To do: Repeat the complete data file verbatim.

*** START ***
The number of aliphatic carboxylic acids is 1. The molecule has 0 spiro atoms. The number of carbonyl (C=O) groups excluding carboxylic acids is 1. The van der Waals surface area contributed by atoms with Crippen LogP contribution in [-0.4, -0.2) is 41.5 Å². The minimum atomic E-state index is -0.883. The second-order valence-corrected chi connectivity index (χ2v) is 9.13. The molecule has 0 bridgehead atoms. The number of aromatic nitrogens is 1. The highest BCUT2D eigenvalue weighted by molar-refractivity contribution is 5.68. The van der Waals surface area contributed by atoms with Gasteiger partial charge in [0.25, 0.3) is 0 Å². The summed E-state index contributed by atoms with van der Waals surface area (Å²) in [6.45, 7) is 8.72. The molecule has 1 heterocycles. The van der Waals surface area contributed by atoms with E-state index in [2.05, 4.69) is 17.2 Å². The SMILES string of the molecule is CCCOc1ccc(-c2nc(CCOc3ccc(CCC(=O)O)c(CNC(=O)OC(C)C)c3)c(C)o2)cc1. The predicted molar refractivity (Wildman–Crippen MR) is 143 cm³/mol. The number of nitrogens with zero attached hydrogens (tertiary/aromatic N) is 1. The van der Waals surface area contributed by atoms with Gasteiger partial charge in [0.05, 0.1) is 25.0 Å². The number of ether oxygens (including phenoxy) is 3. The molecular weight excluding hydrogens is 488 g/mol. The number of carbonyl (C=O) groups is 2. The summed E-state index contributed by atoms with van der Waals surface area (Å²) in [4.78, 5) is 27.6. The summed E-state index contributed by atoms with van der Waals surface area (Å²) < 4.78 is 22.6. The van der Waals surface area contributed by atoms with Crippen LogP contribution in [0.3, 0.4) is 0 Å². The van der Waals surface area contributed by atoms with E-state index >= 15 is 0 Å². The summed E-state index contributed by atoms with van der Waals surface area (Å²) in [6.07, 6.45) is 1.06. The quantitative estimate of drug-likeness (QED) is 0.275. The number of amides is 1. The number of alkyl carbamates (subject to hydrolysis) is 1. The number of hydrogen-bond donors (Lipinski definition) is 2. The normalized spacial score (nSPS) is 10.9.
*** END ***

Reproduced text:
The number of aliphatic carboxylic acids is 1. The molecule has 0 spiro atoms. The number of carbonyl (C=O) groups excluding carboxylic acids is 1. The van der Waals surface area contributed by atoms with Crippen LogP contribution in [-0.4, -0.2) is 41.5 Å². The minimum atomic E-state index is -0.883. The second-order valence-corrected chi connectivity index (χ2v) is 9.13. The molecule has 0 bridgehead atoms. The number of aromatic nitrogens is 1. The highest BCUT2D eigenvalue weighted by molar-refractivity contribution is 5.68. The van der Waals surface area contributed by atoms with Gasteiger partial charge in [0.25, 0.3) is 0 Å². The summed E-state index contributed by atoms with van der Waals surface area (Å²) in [6.45, 7) is 8.72. The molecule has 1 heterocycles. The van der Waals surface area contributed by atoms with E-state index in [2.05, 4.69) is 17.2 Å². The SMILES string of the molecule is CCCOc1ccc(-c2nc(CCOc3ccc(CCC(=O)O)c(CNC(=O)OC(C)C)c3)c(C)o2)cc1. The predicted molar refractivity (Wildman–Crippen MR) is 143 cm³/mol. The number of nitrogens with zero attached hydrogens (tertiary/aromatic N) is 1. The van der Waals surface area contributed by atoms with Gasteiger partial charge in [0.05, 0.1) is 25.0 Å². The number of ether oxygens (including phenoxy) is 3. The molecular weight excluding hydrogens is 488 g/mol. The number of carbonyl (C=O) groups is 2. The summed E-state index contributed by atoms with van der Waals surface area (Å²) in [4.78, 5) is 27.6. The summed E-state index contributed by atoms with van der Waals surface area (Å²) < 4.78 is 22.6. The van der Waals surface area contributed by atoms with Crippen LogP contribution in [0.3, 0.4) is 0 Å². The van der Waals surface area contributed by atoms with E-state index >= 15 is 0 Å². The summed E-state index contributed by atoms with van der Waals surface area (Å²) in [6.07, 6.45) is 1.06. The quantitative estimate of drug-likeness (QED) is 0.275. The number of amides is 1. The number of alkyl carbamates (subject to hydrolysis) is 1. The number of hydrogen-bond donors (Lipinski definition) is 2. The normalized spacial score (nSPS) is 10.9.